high accuracy slides


Thread Starter

Bill Sturm

Has anyone on the list tried to build an industrial 2 axis slide system with accuracy and repeatability in the range of 0.1 to 0.5 micron? We have been quoting such a system that started out as plus or minus 0.5 micron at around six inches of travel. The accuracy would need to be maintained for less than 2 inches of stroke.

We have planned on using a high end motion controller with sine encoder feedback on the servo motors for the velocity loop and high resolution linear scales (1 microinch) for the position loop. We plan to use zero backlash ground ballscrews and extremely low friction slides.

I realize that the slides must be machined very accurately. We also know that the mechanics must be very stiff. Linear motors are probably out due
to environmental concerns and also because one of the axis is vertical.

Has this been done? I believe that it is possible, but I wonder how difficult.

Thanks for any input,
Bill Sturm
Applied Grinding Technologies

Jim Griffin - Applied Motion Systems

This motion certainly is possible, but not trivial. It is often done with linear motors, or piezo motors, and in mechanically isolated environments, but using ballscrews may not be completely unrealistic.

.1 micron repeatability is not that tough, though it is perhaps at the limit for the best screw drives. At that level "zero backlash" really just means pre-loaded. There will be some hysteresis. Compensation from a linear scale will be required. Compensation for temperature is likely required as well, unless the environment is very constant.

I have a two-axis stage on my desk that can do 2 inches travel with +/- .1um repeatability - but not absolute accuracy. To maintain flatness, straightness, roll, pitch and yaw errors this small is a trick to say the least. I would have to look at air-bearing table specs to see what the best quoted specs actually are. {You could look to see what Dover has as a benchmark}.

I am assuming that you would like to try to use just cross roller bearings. Over a distance of even 2 inches, 100nm "accuracy" (a true path in space) is very tight and will require laser measurement of the assembly to verify the specs. Obviously .5um is easier, but I believe mapping the system is required to cost effectively get what you seek.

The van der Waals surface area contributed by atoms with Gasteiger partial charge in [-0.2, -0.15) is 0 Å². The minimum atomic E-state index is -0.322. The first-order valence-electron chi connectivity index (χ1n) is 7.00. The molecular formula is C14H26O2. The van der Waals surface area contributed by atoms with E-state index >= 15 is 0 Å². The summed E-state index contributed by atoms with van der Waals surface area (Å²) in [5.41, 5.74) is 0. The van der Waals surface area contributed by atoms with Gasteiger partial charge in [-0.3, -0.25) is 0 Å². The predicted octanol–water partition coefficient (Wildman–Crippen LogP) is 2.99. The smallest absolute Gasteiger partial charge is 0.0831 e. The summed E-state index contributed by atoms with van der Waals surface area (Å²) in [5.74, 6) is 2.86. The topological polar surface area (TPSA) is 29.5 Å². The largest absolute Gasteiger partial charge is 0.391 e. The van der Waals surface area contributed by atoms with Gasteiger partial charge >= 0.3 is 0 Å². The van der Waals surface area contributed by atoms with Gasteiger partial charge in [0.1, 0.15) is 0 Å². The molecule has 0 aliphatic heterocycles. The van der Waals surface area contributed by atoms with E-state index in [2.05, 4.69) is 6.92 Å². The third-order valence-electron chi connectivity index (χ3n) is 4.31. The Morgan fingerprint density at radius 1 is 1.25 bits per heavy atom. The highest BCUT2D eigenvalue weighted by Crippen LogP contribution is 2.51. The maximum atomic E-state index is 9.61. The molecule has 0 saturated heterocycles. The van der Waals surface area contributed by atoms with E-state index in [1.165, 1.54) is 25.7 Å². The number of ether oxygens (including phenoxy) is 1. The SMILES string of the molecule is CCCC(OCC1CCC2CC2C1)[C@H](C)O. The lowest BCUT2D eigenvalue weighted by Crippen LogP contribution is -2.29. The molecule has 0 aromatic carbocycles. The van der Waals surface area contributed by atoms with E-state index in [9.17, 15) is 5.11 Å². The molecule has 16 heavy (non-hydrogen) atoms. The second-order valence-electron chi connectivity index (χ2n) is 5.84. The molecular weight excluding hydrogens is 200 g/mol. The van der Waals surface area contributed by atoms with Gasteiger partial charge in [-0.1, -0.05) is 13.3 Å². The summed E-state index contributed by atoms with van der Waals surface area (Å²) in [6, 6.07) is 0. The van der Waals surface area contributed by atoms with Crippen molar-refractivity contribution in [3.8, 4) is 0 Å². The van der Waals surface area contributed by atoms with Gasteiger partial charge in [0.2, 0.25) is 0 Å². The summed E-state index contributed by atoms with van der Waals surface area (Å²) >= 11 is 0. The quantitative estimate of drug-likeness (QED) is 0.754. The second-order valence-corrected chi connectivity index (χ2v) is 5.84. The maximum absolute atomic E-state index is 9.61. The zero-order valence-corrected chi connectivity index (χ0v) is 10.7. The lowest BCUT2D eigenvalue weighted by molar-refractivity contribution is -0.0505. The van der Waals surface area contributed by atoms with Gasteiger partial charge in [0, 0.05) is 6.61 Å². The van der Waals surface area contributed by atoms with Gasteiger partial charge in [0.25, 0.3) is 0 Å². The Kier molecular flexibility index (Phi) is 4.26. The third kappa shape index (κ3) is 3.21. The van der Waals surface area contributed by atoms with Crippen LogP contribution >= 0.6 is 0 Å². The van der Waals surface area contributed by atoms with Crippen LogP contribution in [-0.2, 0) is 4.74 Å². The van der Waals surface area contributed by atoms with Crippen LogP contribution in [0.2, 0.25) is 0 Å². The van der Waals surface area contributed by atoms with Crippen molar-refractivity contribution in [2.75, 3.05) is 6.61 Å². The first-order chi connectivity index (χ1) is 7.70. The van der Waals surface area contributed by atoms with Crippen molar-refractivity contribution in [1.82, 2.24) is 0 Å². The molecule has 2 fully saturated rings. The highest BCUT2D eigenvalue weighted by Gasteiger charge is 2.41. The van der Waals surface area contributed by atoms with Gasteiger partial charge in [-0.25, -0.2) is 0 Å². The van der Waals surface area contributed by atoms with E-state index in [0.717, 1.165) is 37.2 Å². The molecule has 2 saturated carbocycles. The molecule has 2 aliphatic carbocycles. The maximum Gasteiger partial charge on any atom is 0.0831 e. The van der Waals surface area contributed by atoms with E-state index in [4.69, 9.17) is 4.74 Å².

My first questions: What are the loads? Is this a one off or an application that will repeat? What are the speed, duty cycle, and life requirements?

I assume from the name of the company that there is to be some kind of grinding dust and probably metallic particulate (hence the concern about a linear motor). {Ballscrews, bearings, and encoders don't like that stuff much either}.

If the loads are light enough, Nanomotion Piezo motors are a good solution that costs less than ground ballscrews and really has no backlash. They are self-locking for use in verticle applications, but their force is limited to only a few pounds of thrust. Only one high-resolution linear encoder is required per axis, as opposed to a screw drive running with separated position and velocity feedback. With interpolation, linear encoders are fairly cost effective and available to 10nm or better.

In terms of actual accuracy in the sub-micron range, the encoder itself is an issue as well, and systems are often mapped to allow compensation for abbe errors and actual encoder scale deviation. The specs for the encoders often show accuracy to 'x'um/m, but there is probably no guarantee that the error is linear over a given distance.

There are several companies that can deliver stages complete with motors and encoders, and can have the laser measurment /mapping completed prior to shipment. Some high-end controllers, such as Delta Tau, can apply both on-axis and cross-axis compensation for measured deviations from the desired path. We sell, and integrate, some of these products.

Please let us know if we can help you.


Jim Griffin
Applied Motion Systems
12000 NE 60th Way
Vancouver, WA 98682
[email protected]

John Bundschuh

Dear Bill:

It sounds like you have the right part. A cross roller bearing stage driven by a ball screw and with a high resolution linear encoder for feedback will work fine. You could use a linear motor if the z-axis has a counter balance.

If you use a ball screw you may want to have a rotary encoder on the motor for improved velocity control.

Your repeatability will be less than 0.1 micron. Your accuracy will depend on the scale and the slide.

New Way Bearings also has dove tail style of airbearing slide that would provide improved smoothness and straightness over cross roller bearings. We have tested the New Way slide with a 40 nanometer resolution encoder and have only 2-3 counts of error during a move and less when in position.

Regards, John
John Bundschuh
Cymatix, Inc.
Here is a link application note on the SPii+ multiaxis controller showing a .8 nanometer position error - motor enabled with no movement.


This type of accuracy is obtained using a 500 line/mm Sin/Cos encoder with the SPii+ controller. The SPii+ has a built-in capacity to multiply encoder inputs on up to eight axes and still close the servo loop at 50 microseconds.

Error mapping tables compensate for mechanical issues.

Bob Lea
Applications Engineer
ACS-Tech80, Inc.